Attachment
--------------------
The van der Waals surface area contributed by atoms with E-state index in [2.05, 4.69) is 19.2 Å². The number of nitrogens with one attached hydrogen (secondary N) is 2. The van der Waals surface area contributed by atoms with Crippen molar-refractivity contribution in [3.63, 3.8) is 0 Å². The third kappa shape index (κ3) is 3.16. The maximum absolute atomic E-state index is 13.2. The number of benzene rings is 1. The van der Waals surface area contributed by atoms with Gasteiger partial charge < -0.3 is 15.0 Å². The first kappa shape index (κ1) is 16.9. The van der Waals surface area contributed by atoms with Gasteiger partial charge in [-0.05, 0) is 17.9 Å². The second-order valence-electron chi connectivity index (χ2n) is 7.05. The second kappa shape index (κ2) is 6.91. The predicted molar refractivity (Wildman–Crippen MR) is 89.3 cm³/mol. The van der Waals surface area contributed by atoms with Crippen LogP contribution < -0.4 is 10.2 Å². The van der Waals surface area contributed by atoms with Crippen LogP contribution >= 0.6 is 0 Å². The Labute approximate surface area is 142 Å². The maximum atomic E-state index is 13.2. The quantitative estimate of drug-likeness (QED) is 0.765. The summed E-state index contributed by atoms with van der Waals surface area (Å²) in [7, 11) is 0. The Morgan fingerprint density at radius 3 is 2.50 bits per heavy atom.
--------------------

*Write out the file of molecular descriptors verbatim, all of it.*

The van der Waals surface area contributed by atoms with E-state index in [2.05, 4.69) is 19.2 Å². The number of nitrogens with one attached hydrogen (secondary N) is 2. The van der Waals surface area contributed by atoms with Crippen molar-refractivity contribution in [3.63, 3.8) is 0 Å². The third kappa shape index (κ3) is 3.16. The maximum absolute atomic E-state index is 13.2. The number of benzene rings is 1. The van der Waals surface area contributed by atoms with Gasteiger partial charge < -0.3 is 15.0 Å². The first kappa shape index (κ1) is 16.9. The van der Waals surface area contributed by atoms with Gasteiger partial charge in [-0.05, 0) is 17.9 Å². The second-order valence-electron chi connectivity index (χ2n) is 7.05. The second kappa shape index (κ2) is 6.91. The predicted molar refractivity (Wildman–Crippen MR) is 89.3 cm³/mol. The van der Waals surface area contributed by atoms with Crippen LogP contribution < -0.4 is 10.2 Å². The van der Waals surface area contributed by atoms with Crippen LogP contribution >= 0.6 is 0 Å². The Labute approximate surface area is 142 Å². The maximum atomic E-state index is 13.2. The quantitative estimate of drug-likeness (QED) is 0.765. The summed E-state index contributed by atoms with van der Waals surface area (Å²) in [7, 11) is 0. The Morgan fingerprint density at radius 3 is 2.50 bits per heavy atom.